An evidence-based definition for perforated appendicitis derived from a prospective randomized trial.

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DOI: 10.1016/j.jpedsurg.2008.08.051


PURPOSE: Appendicitis is the most common urgent condition in general surgery, and yet there is no evidence-based definition for perforation. Therefore, all retrospective data published on perforated appendicitis are unreliable because of an ill-defined denominator. For approximately 2 years beginning in April 2005, we performed a prospective randomized trial investigating 2 different antibiotic regimens for perforated appendicitis. During this study, we strictly defined perforation as a hole in the appendix or a fecalith in the abdomen. Before this prospective study, perforation was staff surgeon opinion. We investigated the abscess rates in both the perforated and nonperforated appendicitis populations before and during the study to determine if our definition was safe and that there was not an increased risk of abscess formation in patients treated as nonperforated.

METHODS: Records of all patients undergoing laparoscopic appendectomy for appendicitis during the immediate 2 years before using the definition were compared to those treated in the 2 years after the definition was implemented. Interval and incidental appendectomies were ruled out. The postoperative abscess rate (when perforation was not defined) was compared to the abscess rate of those for whom perforation was strictly defined.

RESULTS: There were 292 patients treated for acute nonperforated appendicitis in the 2 years before the definition and 388 patients after the definition. There were 131 patients treated for perforated appendicitis before the definition and 161 after the definition was implemented. The abscess rate in those with perforated appendicitis increased from 14% to 18% after the definition was used. However, after the definition began to be used, the abscess rate for those patients treated as nonperforated decreased from 1.7% to 0.8%.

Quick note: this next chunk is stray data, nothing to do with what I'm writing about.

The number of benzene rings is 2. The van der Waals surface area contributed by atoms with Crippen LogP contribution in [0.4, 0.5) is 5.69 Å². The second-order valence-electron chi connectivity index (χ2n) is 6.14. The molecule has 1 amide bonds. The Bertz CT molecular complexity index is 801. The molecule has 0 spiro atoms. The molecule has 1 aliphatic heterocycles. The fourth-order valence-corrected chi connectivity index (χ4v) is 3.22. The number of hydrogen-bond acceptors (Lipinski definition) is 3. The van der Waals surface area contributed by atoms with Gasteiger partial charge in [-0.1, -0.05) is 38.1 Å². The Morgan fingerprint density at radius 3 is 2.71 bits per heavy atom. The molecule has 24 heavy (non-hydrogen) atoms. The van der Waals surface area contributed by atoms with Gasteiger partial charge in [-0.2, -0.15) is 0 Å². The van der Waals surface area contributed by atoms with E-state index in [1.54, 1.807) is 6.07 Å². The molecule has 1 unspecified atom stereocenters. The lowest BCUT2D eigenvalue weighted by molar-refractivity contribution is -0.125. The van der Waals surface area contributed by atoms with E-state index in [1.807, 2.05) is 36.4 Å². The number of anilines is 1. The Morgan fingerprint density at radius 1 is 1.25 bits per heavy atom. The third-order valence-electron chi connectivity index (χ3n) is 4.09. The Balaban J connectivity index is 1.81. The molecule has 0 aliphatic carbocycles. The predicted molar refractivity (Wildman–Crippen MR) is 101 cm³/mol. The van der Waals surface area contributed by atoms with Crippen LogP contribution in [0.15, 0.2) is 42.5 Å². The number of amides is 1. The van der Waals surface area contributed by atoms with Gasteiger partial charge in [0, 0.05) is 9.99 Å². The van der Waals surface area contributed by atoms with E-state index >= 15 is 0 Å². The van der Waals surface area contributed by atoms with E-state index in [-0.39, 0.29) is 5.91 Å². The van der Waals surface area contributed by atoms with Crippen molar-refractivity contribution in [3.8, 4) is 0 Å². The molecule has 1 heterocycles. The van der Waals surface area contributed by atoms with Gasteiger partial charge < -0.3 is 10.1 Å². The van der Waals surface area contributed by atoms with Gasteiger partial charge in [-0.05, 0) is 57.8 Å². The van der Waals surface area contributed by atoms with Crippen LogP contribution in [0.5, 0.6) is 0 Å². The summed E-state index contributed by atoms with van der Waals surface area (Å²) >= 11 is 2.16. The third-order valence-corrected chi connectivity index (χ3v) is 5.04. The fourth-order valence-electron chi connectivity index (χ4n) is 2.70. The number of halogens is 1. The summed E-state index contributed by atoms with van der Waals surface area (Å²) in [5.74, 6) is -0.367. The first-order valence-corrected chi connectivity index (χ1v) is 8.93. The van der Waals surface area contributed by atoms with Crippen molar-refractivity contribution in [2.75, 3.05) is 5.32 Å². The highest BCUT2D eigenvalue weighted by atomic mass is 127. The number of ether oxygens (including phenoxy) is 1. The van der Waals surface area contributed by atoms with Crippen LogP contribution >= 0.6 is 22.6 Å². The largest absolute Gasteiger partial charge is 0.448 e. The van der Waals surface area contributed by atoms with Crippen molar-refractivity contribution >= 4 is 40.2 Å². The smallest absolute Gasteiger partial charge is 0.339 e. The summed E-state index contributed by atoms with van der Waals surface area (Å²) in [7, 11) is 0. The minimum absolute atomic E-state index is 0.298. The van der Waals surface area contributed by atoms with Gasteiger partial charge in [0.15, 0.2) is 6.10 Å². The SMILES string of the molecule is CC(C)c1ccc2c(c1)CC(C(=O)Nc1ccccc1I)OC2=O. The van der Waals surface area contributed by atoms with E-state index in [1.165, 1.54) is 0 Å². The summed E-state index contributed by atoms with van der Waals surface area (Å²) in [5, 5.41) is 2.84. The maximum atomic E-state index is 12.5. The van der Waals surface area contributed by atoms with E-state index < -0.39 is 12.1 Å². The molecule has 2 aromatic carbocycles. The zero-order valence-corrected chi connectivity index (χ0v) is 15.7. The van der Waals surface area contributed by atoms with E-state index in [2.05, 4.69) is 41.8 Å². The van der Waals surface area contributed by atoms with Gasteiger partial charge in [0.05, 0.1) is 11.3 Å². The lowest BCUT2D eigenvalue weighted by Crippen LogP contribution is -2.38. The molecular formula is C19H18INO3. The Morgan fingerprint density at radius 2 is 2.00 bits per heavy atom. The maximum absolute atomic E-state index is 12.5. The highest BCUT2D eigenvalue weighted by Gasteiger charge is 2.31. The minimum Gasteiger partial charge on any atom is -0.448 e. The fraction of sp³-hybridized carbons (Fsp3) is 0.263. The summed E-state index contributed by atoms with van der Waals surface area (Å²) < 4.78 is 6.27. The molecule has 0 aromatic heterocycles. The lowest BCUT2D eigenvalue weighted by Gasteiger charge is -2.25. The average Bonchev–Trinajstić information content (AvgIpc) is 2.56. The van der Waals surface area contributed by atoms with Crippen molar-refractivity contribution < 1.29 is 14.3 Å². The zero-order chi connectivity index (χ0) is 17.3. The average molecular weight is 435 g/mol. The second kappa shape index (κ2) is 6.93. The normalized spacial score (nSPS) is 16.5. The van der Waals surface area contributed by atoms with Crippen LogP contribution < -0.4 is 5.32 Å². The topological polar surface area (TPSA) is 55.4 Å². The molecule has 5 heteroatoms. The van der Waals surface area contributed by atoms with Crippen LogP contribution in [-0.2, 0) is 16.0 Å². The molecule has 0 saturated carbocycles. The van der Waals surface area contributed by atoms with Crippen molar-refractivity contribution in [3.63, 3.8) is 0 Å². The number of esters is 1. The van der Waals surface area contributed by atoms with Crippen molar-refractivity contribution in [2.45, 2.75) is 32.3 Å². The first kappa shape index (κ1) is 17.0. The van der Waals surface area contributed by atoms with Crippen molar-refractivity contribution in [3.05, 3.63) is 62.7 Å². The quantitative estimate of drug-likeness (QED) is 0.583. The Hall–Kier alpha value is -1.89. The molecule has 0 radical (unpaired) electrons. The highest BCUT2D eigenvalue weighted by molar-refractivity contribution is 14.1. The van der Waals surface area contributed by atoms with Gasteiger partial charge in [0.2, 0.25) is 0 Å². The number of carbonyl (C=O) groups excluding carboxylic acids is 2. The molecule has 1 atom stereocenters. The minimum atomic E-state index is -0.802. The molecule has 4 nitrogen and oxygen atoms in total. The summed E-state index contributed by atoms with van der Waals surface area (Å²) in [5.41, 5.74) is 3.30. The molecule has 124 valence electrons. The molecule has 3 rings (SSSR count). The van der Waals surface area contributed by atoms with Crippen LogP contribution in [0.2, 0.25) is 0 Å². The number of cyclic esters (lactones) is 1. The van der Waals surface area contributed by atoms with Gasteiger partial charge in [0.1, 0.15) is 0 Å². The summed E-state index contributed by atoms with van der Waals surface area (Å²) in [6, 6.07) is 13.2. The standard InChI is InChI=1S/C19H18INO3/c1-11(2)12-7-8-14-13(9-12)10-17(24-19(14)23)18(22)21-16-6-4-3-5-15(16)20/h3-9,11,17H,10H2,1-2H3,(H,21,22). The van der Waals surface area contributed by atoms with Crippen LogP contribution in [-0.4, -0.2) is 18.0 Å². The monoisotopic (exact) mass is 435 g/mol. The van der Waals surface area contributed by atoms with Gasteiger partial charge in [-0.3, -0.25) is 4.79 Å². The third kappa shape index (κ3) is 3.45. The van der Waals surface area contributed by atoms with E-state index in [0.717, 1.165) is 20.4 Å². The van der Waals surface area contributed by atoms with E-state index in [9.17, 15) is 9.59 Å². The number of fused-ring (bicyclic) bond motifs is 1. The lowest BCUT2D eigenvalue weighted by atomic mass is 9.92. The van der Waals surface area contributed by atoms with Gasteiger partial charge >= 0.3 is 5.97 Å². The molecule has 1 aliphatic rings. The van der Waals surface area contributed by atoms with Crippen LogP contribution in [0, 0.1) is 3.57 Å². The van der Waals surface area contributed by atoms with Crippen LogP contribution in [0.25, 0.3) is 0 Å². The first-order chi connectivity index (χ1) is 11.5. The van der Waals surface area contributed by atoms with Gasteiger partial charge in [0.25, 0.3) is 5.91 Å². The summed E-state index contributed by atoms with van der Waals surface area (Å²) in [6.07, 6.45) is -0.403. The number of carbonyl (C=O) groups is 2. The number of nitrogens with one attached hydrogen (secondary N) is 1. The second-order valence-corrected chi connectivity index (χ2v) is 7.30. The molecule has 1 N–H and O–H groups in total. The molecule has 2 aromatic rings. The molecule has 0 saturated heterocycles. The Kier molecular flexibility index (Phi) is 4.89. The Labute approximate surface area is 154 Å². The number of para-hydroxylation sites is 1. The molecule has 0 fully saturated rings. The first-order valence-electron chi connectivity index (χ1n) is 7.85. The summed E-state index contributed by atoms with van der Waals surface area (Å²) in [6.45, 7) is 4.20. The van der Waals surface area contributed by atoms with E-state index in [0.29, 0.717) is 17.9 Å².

CONCLUSIONS: Defining perforation as a hole in the appendix or a fecalith in the abdomen is effective in identifying the patients at risk for postoperative abscess formation. Application of these criteria would allow substantial reduction in therapy for patients with purulent or gangrenous appendicitis who do not possess the same abscess risk. These data outline the first evidence-based definition of perforation.

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Journal of pediatric surgery





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MeSH Keywords

Abdominal Abscess; Acute Disease; Anti-Bacterial Agents; Appendectomy; Appendicitis; Child; Evidence-Based Medicine; Fecal Impaction; Female; Humans; Intestinal Perforation; Laparoscopy; Length of Stay; Male; Peritoneal Cavity; Postoperative Complications; Prospective Studies


Appendicitis; Appendectomy; Fecal Impaction; Intestinal Perforation

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